Investing All-in-One For Dummies
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The greatest force all investors have is time. Don't waste it. The sooner you start to save and invest, the more likely you'll be successful.

Take the example of five people, each of whom wants to have $1 million in the bank by the time he or she retires at age 65. The first investor starts when she is 20, followed by a 30-year-old, 40-year-old, 50-year-old, and 60-year-old. Assuming that each investor starts with nothing and averages 10 percent returns each year, the following table shows how much each must save per month to reach his or her goals.

An Investor Who Is Must Invest This Much Each Month to Have $1 Million at Age 65
20 years old $95.40
30 years old $263.40
40 years old $753.67
50 years old $2,412.72
60 years old $12,913.71
Note: Assumed 10% annual rate of return

See, youth has its advantages. A 20-year-old who saves less than $100 a month will end up with the same amount of money as a 60-year-old who squirrels away $12,914 a month or $154,968 a year! That's largely due to the fact that money that's invested early has more time to brew. And over time, the money snowballs and compounds.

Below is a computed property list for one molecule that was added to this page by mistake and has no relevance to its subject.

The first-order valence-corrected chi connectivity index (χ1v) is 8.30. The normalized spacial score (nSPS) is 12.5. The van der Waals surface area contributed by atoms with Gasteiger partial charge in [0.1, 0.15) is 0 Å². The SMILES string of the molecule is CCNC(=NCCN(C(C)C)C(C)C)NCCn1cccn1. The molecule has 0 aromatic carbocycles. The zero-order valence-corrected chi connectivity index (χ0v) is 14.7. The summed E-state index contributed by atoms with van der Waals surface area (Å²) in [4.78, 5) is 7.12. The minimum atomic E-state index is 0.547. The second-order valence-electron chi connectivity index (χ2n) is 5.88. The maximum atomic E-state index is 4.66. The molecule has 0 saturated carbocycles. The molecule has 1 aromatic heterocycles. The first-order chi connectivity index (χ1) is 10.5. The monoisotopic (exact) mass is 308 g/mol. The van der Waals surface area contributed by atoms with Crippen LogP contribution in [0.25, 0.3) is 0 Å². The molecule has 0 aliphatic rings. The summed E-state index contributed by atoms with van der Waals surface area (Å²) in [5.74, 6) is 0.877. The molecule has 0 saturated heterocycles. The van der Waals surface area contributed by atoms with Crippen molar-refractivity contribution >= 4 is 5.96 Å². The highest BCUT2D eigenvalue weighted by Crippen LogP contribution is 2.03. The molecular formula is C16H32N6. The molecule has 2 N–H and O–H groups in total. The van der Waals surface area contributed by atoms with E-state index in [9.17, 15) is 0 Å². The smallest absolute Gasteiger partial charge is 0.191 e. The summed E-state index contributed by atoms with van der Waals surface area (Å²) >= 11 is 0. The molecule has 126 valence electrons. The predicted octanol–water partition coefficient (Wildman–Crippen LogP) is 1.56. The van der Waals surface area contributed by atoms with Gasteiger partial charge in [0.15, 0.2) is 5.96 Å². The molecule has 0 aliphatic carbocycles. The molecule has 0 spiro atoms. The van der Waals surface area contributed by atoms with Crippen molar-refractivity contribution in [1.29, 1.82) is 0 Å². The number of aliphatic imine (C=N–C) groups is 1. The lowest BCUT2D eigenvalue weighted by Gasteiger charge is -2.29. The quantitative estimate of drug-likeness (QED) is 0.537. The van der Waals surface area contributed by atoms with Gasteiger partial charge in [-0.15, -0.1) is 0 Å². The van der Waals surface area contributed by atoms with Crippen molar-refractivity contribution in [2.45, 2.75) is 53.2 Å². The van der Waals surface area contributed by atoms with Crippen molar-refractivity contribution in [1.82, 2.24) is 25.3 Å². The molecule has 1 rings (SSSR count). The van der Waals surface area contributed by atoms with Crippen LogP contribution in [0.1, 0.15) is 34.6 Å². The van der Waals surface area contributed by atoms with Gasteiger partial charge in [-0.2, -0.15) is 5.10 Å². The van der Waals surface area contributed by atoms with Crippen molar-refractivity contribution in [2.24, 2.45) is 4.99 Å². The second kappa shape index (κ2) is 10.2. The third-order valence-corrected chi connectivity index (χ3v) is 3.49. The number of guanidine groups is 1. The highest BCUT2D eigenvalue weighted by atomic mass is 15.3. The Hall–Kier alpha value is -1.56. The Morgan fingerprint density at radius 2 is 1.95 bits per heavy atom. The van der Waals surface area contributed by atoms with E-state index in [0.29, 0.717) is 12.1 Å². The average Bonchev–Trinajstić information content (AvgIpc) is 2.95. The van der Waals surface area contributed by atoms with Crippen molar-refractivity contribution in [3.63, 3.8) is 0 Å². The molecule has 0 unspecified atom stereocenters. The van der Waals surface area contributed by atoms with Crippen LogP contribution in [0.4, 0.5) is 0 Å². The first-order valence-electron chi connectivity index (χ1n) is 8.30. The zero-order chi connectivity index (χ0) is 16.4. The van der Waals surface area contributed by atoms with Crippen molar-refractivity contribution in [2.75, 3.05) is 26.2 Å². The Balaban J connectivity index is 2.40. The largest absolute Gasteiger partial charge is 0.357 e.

About This Article

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About the book author:

Eric Tyson is a best-selling personal finance book author and has penned five national best sellers. He is also the only author to have four of his books simultaneously on Business Week's business book bestseller list.

His Personal Finance for Dummies, a Wall Street Journal best-seller, won the Benjamin Franklin Award for Best Business Book of the Year. Eric's syndicated newspaper column is read by millions of readers weekly. He is a former columnist and award-winning journalist for the Sunday San Francisco Chronicle.

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